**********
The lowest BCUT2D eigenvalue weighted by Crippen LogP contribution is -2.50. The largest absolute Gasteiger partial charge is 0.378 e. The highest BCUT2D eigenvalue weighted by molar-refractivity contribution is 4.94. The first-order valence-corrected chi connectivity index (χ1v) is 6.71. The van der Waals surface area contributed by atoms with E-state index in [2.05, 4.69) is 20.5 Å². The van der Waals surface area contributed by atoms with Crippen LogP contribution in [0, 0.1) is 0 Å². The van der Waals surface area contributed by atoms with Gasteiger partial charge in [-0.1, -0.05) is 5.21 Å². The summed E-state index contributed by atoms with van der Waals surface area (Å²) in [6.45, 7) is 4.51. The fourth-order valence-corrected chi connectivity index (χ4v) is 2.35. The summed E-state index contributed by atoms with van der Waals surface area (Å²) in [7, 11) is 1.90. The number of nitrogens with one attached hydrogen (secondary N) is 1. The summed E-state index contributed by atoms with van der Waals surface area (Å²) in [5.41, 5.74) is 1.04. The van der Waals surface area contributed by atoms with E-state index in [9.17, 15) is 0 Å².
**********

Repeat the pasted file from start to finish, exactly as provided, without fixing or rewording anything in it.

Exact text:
The lowest BCUT2D eigenvalue weighted by Crippen LogP contribution is -2.50. The largest absolute Gasteiger partial charge is 0.378 e. The highest BCUT2D eigenvalue weighted by molar-refractivity contribution is 4.94. The first-order valence-corrected chi connectivity index (χ1v) is 6.71. The van der Waals surface area contributed by atoms with E-state index in [2.05, 4.69) is 20.5 Å². The van der Waals surface area contributed by atoms with Crippen LogP contribution in [0, 0.1) is 0 Å². The van der Waals surface area contributed by atoms with Gasteiger partial charge in [-0.1, -0.05) is 5.21 Å². The summed E-state index contributed by atoms with van der Waals surface area (Å²) in [6.45, 7) is 4.51. The fourth-order valence-corrected chi connectivity index (χ4v) is 2.35. The summed E-state index contributed by atoms with van der Waals surface area (Å²) in [7, 11) is 1.90. The number of nitrogens with one attached hydrogen (secondary N) is 1. The summed E-state index contributed by atoms with van der Waals surface area (Å²) in [5.41, 5.74) is 1.04. The van der Waals surface area contributed by atoms with E-state index in [9.17, 15) is 0 Å².